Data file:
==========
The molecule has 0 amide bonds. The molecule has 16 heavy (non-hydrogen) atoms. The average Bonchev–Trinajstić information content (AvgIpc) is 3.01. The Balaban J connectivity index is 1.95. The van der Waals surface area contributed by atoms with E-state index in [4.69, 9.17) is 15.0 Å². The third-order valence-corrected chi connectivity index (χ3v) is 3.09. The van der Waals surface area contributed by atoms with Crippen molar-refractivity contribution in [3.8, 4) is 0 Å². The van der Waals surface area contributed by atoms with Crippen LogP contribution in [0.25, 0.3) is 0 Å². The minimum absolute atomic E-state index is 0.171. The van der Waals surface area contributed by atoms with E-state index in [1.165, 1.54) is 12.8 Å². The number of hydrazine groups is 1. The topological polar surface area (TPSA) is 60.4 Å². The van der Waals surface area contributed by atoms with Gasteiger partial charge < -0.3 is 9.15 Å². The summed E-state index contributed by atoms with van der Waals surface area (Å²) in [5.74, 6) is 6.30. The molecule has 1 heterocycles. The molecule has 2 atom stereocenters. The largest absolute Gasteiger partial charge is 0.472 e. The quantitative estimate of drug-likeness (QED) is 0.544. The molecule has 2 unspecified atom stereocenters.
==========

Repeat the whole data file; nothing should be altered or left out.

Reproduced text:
The molecule has 0 amide bonds. The molecule has 16 heavy (non-hydrogen) atoms. The average Bonchev–Trinajstić information content (AvgIpc) is 3.01. The Balaban J connectivity index is 1.95. The van der Waals surface area contributed by atoms with E-state index in [4.69, 9.17) is 15.0 Å². The third-order valence-corrected chi connectivity index (χ3v) is 3.09. The van der Waals surface area contributed by atoms with Crippen molar-refractivity contribution in [3.8, 4) is 0 Å². The van der Waals surface area contributed by atoms with Crippen LogP contribution in [0.25, 0.3) is 0 Å². The minimum absolute atomic E-state index is 0.171. The van der Waals surface area contributed by atoms with E-state index in [1.165, 1.54) is 12.8 Å². The number of hydrazine groups is 1. The topological polar surface area (TPSA) is 60.4 Å². The van der Waals surface area contributed by atoms with Gasteiger partial charge < -0.3 is 9.15 Å². The summed E-state index contributed by atoms with van der Waals surface area (Å²) in [5.74, 6) is 6.30. The molecule has 1 heterocycles. The molecule has 2 atom stereocenters. The largest absolute Gasteiger partial charge is 0.472 e. The quantitative estimate of drug-likeness (QED) is 0.544. The molecule has 2 unspecified atom stereocenters.